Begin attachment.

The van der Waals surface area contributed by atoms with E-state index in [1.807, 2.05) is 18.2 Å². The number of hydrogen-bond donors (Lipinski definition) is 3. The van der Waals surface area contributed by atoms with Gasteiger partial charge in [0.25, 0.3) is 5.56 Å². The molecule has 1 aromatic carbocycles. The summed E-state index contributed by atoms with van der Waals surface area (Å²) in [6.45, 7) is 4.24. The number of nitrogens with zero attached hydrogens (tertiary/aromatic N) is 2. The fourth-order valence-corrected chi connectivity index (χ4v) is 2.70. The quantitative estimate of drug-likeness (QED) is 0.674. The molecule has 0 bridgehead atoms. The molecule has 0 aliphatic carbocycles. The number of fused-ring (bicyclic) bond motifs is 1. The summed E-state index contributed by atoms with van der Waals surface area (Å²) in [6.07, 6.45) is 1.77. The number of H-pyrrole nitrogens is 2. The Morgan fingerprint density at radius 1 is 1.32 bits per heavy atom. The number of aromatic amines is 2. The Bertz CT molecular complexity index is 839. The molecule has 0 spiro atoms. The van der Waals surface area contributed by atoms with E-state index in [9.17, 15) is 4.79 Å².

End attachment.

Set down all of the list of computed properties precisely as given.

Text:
The van der Waals surface area contributed by atoms with E-state index in [1.807, 2.05) is 18.2 Å². The number of hydrogen-bond donors (Lipinski definition) is 3. The van der Waals surface area contributed by atoms with Gasteiger partial charge in [0.25, 0.3) is 5.56 Å². The molecule has 1 aromatic carbocycles. The summed E-state index contributed by atoms with van der Waals surface area (Å²) in [6.45, 7) is 4.24. The number of nitrogens with zero attached hydrogens (tertiary/aromatic N) is 2. The fourth-order valence-corrected chi connectivity index (χ4v) is 2.70. The quantitative estimate of drug-likeness (QED) is 0.674. The molecule has 0 bridgehead atoms. The molecule has 0 aliphatic carbocycles. The number of fused-ring (bicyclic) bond motifs is 1. The summed E-state index contributed by atoms with van der Waals surface area (Å²) in [6.07, 6.45) is 1.77. The number of H-pyrrole nitrogens is 2. The Morgan fingerprint density at radius 1 is 1.32 bits per heavy atom. The number of aromatic amines is 2. The Bertz CT molecular complexity index is 839. The molecule has 0 spiro atoms. The van der Waals surface area contributed by atoms with E-state index in [9.17, 15) is 4.79 Å².